Copyright Björn Hammarström 2011


Fuel injection conversion continued.


Everything has worked out pretty nicely regarding the engine transplant, and here's more.
The fan from the original engine along with the bolts and spacer was straight bolt on. Not entirely unexpected, but nice.

What was even better was that the old fan shroud is a good fit too, which is a result of pure luck with the height of the new engine mounts.
(February 2011)

Most of the accessories and stuff bolted to the new engine seem to fit pretty nicely in the Chieftain, but the drivers side exhaust manifold in an exception.
Here the primary tubes are being mocked up on a head.
There isn't much room for the manifold, so it'll have to be quite compact.

A couple days of welding and grinding resulted in this exhaust manifold. The swan neck look of the collector pipe is to clear the floor mounted brake pedal.

The thingy with a wire attached is the O2 sensor (Lambda).
All tubing have 1/8" thick walls to avoid "header noise".

The right hand side exhaust manifold fits nicely in the Chieftain, and the only modifications are plugged AIR fittings and a squirt of Dinitrol aluminum heat resistant paint.

To convert the fuel tank to EFI use, a return line has to be connected to it. The solution was to drill a hole and mount a fitting for a 3/8" hose in the filler neck.

All the hoses to the radiator has been connected including the transmission fluid lines, the radiator and fan shroud fully mounted.
Work with the engine management system and alternator circuit has begun. A lot of wires not in use is being cut out.
(March 2011)

As the Firebird had electric fans and the Chieftain will run a belt driven fan, a new connection between the throttle body and the mass air flow sensor (MAF) was fabricated from sheet metal. The Firebird air cleaner has been stripped of its plastic and gotten a new mount, and is connected directly to the MAF.

More or less all of the engine management system is connected now, and only a couple wires to the coil and alternator remain to be hooked up.
The engine compartment looks surprisingly tidy at this time, and most of the fantastic amounts of wiring is fairly well hidden behind the engine.

The TPI system needs a different kind of fuel delivery than a carbureted engine, the main difference is in that an electric high pressure fuel pump and a return line is neded. Here a Bosch pump is mounted under the trunk floor just in front of the fuel tank.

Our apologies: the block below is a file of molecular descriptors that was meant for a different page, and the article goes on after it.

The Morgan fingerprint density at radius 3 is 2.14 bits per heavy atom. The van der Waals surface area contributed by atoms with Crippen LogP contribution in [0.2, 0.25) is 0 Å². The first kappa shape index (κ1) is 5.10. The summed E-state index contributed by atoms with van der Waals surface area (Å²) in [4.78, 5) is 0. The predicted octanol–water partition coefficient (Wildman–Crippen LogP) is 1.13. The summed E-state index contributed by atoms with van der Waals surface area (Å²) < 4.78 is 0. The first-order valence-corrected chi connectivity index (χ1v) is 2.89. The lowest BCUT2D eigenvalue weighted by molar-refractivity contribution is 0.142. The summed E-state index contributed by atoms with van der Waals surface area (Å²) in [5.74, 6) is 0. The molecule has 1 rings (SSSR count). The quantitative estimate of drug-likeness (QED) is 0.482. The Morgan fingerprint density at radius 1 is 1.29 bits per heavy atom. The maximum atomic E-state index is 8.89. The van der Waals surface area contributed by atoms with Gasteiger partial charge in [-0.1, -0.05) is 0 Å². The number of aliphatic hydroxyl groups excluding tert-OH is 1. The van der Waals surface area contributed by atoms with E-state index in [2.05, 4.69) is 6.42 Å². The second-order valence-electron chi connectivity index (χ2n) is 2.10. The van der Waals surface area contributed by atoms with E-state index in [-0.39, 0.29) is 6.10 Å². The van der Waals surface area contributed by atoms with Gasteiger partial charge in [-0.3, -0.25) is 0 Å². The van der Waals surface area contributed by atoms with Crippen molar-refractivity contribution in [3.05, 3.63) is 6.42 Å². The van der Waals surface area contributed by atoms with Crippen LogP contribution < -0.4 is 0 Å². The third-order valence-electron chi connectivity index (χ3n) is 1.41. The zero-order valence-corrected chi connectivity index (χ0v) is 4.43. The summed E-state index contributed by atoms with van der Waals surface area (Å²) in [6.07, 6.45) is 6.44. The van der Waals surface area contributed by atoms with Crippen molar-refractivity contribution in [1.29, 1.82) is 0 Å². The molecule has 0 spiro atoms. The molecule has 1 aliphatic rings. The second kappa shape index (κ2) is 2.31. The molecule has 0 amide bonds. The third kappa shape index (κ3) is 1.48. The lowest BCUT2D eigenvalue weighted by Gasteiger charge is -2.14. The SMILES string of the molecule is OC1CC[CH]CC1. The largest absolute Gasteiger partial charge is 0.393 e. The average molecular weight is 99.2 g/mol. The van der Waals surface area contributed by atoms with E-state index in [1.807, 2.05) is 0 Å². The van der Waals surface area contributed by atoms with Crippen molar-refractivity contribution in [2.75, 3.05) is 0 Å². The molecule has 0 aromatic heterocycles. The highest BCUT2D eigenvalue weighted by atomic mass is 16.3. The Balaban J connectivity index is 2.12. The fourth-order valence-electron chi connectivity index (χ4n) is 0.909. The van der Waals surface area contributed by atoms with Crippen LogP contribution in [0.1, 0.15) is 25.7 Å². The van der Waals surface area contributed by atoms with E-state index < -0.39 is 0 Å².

As good as everything else fit, so did the wiring to the ECM connectors.
The ECM (Engine Control Module, aka "the box") will be mounted under the dash to the right of the glove compartment.
I've been told that the OEM TPI wiring harness is useless, or at least very complicated to use, but I can't imagine that an after market harness would be much easier or better to use. If you're yanking the engine out of a junk car, you'd have to unhook all the connectors anyway. The harness is completely separate from the rest of the electrical system.

Not really a part of the injection system, but the lowering blocks were fabricated and mounted at this time. They are offset about 3/8", or about 9 millimeters. They move the axle rearwards, the reason being that the prop shaft came out a smidgen too long.

A problem well known among guys working with tri-five Pontiacs is that the driver's side exhaust pipe has to go through the frame and around the under seat heater.
The old 2" pipes were a tight enough fit, so these 2½" pipes had to be pretty exact.

To the right the fuel pump wire in its blue rubber hose can be seen snaking its way along the frame.

New, big and hopefully suitably loud pipes.

After changing oils and filters, flushing connecting and testing the fuel lines for leaks, the time came to fire the TPI engine up.
A deep breath and... See for your self.
(April 2011)

All the to do-lists are nearly completed, as can be seen in ths pic.

Here the Trans Am is seen shod in new American Racing wheels, no less, leaving on a trailer with its new owner.
A few bucks in the pocket, and no junk cars on the yard. Perfect!

A few days after the engine had been fired up, the throttle pedal and wire were fabricated and mounted, and it was time for a test drive.
The engine runs very nicely, with good throttle response. No jerking, no knocking or pinging. A BIG difference from last summer!
The automatic transmission works like it should: Automatically. Also a dramatic change from last season.
The power steering also works like a dream!
These are all improvements as per the plans on The plan-page, to make the Pontiac feel as good as it looks.

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